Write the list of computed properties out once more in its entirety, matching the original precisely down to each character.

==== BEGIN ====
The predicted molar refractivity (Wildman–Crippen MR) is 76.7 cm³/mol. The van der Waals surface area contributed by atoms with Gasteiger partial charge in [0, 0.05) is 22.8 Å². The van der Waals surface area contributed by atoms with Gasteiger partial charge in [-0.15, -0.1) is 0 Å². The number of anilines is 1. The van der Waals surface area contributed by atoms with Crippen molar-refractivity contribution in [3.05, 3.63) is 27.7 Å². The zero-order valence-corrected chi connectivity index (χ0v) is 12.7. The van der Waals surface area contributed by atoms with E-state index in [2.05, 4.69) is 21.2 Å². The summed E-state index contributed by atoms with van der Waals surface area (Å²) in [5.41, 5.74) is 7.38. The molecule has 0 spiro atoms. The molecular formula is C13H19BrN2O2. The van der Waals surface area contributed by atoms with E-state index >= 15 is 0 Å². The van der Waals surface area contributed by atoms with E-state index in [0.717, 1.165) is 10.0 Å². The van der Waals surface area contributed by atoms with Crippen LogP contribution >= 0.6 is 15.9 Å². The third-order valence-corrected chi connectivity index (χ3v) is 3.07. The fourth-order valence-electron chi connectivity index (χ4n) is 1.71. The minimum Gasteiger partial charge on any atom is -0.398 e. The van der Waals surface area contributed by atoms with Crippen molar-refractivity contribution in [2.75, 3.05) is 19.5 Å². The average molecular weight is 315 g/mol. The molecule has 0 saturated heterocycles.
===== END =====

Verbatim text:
The predicted molar refractivity (Wildman–Crippen MR) is 76.7 cm³/mol. The van der Waals surface area contributed by atoms with Gasteiger partial charge in [0, 0.05) is 22.8 Å². The van der Waals surface area contributed by atoms with Gasteiger partial charge in [-0.15, -0.1) is 0 Å². The number of anilines is 1. The van der Waals surface area contributed by atoms with Crippen molar-refractivity contribution in [3.05, 3.63) is 27.7 Å². The zero-order valence-corrected chi connectivity index (χ0v) is 12.7. The van der Waals surface area contributed by atoms with E-state index in [2.05, 4.69) is 21.2 Å². The summed E-state index contributed by atoms with van der Waals surface area (Å²) in [5.41, 5.74) is 7.38. The molecule has 0 spiro atoms. The molecular formula is C13H19BrN2O2. The van der Waals surface area contributed by atoms with E-state index >= 15 is 0 Å². The van der Waals surface area contributed by atoms with E-state index in [0.717, 1.165) is 10.0 Å². The van der Waals surface area contributed by atoms with Crippen LogP contribution >= 0.6 is 15.9 Å². The third-order valence-corrected chi connectivity index (χ3v) is 3.07. The fourth-order valence-electron chi connectivity index (χ4n) is 1.71. The minimum Gasteiger partial charge on any atom is -0.398 e. The van der Waals surface area contributed by atoms with Crippen molar-refractivity contribution in [2.75, 3.05) is 19.5 Å². The average molecular weight is 315 g/mol. The molecule has 0 saturated heterocycles.